CleanSpark (CLSK) continues its bear market buying spree with an agreement to purchase competitor Mawson Infrastructure Group’s (MIGI) mining facility in Sandersville, Georgia, and 6,468 latest-generation mining rigs for as much as $42.5 million.
The acquisition will mark the latest in a string of deals made by CleanSpark during this year’s crypto winter, which has been particularly tough for miners dealing with higher energy costs and difficult capital markets in addition to the plunging bitcoin (BTC) price.
Earlier this week, CleanSpark purchased 10,000 new Bitmain Antminer S19j Pros for $28 million after credits and discounts – a significant markdown from the manufacturer's listed price. In August, the company acquired another mining facility and bitcoin mining rigs in Georgia from Waha Technologies for about $25 million.
The terms of the Mawson deal have CleanSpark paying $26.5 million in cash and $11 million in common stock, $4.5 million of which is subject to hitting earn-out levels. There’s also $5 million of seller financing consisting of a $3 million promissory note and another $2 million earn-out. The maximum purchase price for the facility and miners is $42.5 million.
“The [Sandersville] site is nothing but impressive – well-run by over 20 dedicated professionals who have taken significant pride in the design, development, and maintenance of the site,” said CleanSpark CEO Zachary Bradford in the statement. “We are enthusiastic about Georgia and believe that our expansion there will continue to build value for our shareholders and the communities we operate in throughout Georgia,” he added.
The deal is expected to add 1.4 exahashes per second (EH/s) to CleanSpark’s computing power before year-end, bringing the company’s hashrate to 5.2 EH/s versus previous guidance of 5.0 EH/s. Another 2.4 EH/s are expected to be added in early 2023 and 7.0 EH/s by the end of next year, according to the release.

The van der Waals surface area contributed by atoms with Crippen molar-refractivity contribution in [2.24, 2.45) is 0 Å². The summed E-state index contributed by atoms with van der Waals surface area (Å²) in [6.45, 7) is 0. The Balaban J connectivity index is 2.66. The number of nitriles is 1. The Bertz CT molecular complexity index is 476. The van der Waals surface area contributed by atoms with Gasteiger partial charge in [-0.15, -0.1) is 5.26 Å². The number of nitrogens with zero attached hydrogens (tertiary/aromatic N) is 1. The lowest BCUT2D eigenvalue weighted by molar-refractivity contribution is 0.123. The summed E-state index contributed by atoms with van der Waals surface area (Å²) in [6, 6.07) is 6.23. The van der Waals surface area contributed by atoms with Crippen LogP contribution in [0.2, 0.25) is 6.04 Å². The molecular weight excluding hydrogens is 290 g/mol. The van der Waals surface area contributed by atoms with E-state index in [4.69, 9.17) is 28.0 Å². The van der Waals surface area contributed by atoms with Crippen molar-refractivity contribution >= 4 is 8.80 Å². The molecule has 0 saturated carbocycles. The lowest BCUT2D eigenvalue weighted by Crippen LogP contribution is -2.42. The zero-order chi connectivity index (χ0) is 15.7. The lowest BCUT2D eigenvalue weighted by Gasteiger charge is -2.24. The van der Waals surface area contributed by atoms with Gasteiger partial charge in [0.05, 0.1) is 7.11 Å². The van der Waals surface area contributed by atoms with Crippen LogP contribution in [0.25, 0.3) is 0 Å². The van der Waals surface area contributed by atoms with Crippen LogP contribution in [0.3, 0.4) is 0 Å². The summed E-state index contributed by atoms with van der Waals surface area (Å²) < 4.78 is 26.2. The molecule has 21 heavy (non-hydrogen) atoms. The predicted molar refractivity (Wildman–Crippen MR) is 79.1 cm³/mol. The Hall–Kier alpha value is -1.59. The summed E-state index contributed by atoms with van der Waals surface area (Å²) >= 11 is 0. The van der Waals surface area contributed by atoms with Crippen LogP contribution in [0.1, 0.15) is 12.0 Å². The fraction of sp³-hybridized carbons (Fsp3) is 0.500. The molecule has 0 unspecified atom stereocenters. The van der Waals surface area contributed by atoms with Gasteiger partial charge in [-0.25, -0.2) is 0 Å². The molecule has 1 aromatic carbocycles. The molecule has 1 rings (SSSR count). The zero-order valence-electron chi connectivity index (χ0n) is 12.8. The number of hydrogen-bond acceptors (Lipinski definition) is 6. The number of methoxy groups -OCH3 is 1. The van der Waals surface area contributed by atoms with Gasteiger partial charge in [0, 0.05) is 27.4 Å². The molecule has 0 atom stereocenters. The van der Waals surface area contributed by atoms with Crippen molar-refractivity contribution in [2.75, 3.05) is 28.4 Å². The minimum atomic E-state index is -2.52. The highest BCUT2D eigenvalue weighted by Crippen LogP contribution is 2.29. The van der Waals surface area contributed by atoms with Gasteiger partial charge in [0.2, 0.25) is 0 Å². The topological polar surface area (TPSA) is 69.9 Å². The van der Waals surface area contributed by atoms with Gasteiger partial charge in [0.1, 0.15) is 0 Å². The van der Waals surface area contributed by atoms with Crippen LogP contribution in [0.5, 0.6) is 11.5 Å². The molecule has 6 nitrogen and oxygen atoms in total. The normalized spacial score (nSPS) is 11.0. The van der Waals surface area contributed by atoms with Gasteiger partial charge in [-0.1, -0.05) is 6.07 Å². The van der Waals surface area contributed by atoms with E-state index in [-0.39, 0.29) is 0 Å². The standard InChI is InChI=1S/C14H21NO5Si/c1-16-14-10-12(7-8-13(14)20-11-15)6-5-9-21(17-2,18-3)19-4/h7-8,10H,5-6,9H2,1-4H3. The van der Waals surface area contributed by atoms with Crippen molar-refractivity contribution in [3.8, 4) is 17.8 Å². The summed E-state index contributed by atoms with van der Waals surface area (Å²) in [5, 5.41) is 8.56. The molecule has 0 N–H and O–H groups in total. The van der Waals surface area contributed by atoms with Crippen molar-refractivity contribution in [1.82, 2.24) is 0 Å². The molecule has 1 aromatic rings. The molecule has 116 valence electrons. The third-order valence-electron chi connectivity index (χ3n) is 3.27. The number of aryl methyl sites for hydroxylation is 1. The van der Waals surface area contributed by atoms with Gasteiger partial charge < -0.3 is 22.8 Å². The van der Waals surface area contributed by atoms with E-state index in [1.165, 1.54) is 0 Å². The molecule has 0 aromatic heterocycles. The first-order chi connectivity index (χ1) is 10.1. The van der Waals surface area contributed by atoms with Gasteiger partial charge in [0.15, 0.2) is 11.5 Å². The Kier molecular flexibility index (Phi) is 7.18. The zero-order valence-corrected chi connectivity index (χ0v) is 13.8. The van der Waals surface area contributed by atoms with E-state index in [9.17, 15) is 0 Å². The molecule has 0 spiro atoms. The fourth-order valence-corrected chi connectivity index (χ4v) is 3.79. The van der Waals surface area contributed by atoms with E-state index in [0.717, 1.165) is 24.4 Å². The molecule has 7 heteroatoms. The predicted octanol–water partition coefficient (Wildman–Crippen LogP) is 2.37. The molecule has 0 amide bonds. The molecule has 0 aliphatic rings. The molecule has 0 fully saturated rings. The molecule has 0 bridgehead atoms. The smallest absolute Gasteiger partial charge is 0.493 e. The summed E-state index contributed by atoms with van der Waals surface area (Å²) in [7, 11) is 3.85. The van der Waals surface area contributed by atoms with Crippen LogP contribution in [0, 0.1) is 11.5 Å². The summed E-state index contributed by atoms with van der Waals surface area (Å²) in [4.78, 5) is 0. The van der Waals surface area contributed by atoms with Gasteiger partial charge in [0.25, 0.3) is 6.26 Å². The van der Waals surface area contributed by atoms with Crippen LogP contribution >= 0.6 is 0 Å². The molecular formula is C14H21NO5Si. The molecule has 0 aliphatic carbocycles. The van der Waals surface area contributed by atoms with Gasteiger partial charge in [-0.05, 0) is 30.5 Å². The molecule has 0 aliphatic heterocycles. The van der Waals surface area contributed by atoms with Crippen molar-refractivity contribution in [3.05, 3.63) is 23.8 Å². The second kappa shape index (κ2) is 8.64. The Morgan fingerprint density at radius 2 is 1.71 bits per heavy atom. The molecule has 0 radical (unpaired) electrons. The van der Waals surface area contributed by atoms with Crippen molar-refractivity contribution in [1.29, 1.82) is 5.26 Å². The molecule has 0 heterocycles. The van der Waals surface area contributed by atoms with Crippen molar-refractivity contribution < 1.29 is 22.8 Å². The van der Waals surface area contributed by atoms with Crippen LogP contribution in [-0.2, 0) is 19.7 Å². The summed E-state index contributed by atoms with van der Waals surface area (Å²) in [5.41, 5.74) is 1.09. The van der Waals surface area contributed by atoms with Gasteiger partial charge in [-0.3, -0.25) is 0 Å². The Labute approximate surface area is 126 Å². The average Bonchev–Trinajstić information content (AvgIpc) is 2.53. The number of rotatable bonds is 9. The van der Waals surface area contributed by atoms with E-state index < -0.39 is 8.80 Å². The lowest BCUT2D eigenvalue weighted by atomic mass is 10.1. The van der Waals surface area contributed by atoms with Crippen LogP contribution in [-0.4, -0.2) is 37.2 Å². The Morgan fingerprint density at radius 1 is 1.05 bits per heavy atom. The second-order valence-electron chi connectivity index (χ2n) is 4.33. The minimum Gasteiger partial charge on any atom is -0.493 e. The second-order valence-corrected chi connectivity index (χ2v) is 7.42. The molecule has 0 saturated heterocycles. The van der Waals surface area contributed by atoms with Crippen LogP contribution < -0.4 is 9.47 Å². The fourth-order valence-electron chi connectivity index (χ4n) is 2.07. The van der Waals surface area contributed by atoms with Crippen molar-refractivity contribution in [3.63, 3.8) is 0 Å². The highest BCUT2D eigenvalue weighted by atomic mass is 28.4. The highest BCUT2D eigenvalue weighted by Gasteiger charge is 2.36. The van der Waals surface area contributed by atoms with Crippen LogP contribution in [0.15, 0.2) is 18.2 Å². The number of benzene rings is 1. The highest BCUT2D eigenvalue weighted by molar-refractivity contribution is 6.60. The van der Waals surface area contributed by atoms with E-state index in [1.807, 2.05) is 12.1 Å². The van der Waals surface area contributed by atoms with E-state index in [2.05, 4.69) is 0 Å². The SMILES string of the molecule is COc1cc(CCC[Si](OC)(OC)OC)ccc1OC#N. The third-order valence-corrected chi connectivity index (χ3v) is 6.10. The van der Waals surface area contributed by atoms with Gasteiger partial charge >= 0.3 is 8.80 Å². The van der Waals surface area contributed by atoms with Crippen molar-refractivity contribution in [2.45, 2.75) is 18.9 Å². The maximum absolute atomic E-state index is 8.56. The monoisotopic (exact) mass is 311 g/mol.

The sale has been approved by the boards of both companies and is expected to close in early October. H.C. Wainwright acted as the financial adviser to CleanSpark.
The completion of the sale means Mawson’s total exit from Georgia, allowing the company to fully focus on development of its Pennsylvania and Texas facilities. Prior to this deal, Mawson had five facilities – four in the U.S. and one in Australia – according to its latest presentation. Sandersville was its largest mining plant, with a planned power capacity of 230 megawatts (MW).
Mawson is not the only miner exiting Georgia. Earlier this month, Compass Mining – a middleman that allows retail investors to participate in bitcoin production – said it was closing two facilities in the state due to rising power costs.
Mawson shares are down nearly 90% this year, underperforming those of CleanSpark, which are down a bit more than 50%.
UPDATE (Sept. 9, 2022 10:57 UTC): Removes Mawson CEO Manning quote from third paragraph before the end.
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